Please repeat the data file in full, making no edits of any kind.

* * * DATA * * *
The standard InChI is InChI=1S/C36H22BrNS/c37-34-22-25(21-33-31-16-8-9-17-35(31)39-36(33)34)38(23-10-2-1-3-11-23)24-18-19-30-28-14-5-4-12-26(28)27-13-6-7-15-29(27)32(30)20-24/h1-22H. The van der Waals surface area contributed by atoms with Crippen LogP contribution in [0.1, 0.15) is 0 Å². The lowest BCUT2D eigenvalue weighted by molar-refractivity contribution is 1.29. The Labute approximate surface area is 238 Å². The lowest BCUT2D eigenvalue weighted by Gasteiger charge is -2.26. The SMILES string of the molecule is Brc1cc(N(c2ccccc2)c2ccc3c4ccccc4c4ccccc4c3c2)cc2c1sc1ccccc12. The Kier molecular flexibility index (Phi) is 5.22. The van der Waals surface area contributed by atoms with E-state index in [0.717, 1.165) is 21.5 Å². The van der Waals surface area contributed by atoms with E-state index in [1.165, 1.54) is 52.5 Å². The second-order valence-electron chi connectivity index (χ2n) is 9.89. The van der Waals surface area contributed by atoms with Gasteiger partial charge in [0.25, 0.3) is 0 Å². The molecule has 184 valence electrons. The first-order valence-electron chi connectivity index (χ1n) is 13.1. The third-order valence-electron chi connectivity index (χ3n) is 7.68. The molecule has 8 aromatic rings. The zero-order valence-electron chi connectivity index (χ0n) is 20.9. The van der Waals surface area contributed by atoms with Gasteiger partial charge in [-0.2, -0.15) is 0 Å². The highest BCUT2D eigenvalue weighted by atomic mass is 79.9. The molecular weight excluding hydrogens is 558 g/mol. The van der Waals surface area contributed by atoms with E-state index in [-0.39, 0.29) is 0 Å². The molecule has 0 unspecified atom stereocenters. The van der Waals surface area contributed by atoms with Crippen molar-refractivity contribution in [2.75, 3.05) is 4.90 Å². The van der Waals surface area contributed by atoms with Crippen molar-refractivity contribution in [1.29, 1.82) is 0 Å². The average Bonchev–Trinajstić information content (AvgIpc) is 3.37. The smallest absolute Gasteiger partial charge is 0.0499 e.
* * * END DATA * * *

The standard InChI is InChI=1S/C36H22BrNS/c37-34-22-25(21-33-31-16-8-9-17-35(31)39-36(33)34)38(23-10-2-1-3-11-23)24-18-19-30-28-14-5-4-12-26(28)27-13-6-7-15-29(27)32(30)20-24/h1-22H. The van der Waals surface area contributed by atoms with Crippen LogP contribution in [0.1, 0.15) is 0 Å². The lowest BCUT2D eigenvalue weighted by molar-refractivity contribution is 1.29. The Labute approximate surface area is 238 Å². The lowest BCUT2D eigenvalue weighted by Gasteiger charge is -2.26. The SMILES string of the molecule is Brc1cc(N(c2ccccc2)c2ccc3c4ccccc4c4ccccc4c3c2)cc2c1sc1ccccc12. The Kier molecular flexibility index (Phi) is 5.22. The van der Waals surface area contributed by atoms with E-state index in [0.717, 1.165) is 21.5 Å². The van der Waals surface area contributed by atoms with E-state index in [1.165, 1.54) is 52.5 Å². The second-order valence-electron chi connectivity index (χ2n) is 9.89. The van der Waals surface area contributed by atoms with Gasteiger partial charge in [0.25, 0.3) is 0 Å². The molecule has 184 valence electrons. The first-order valence-electron chi connectivity index (χ1n) is 13.1. The third-order valence-electron chi connectivity index (χ3n) is 7.68. The molecule has 8 aromatic rings. The zero-order valence-electron chi connectivity index (χ0n) is 20.9. The van der Waals surface area contributed by atoms with Gasteiger partial charge in [-0.2, -0.15) is 0 Å². The highest BCUT2D eigenvalue weighted by atomic mass is 79.9. The molecular weight excluding hydrogens is 558 g/mol. The van der Waals surface area contributed by atoms with E-state index in [-0.39, 0.29) is 0 Å². The molecule has 0 unspecified atom stereocenters. The van der Waals surface area contributed by atoms with Crippen molar-refractivity contribution in [2.75, 3.05) is 4.90 Å². The van der Waals surface area contributed by atoms with Crippen molar-refractivity contribution in [1.29, 1.82) is 0 Å². The average Bonchev–Trinajstić information content (AvgIpc) is 3.37. The smallest absolute Gasteiger partial charge is 0.0499 e.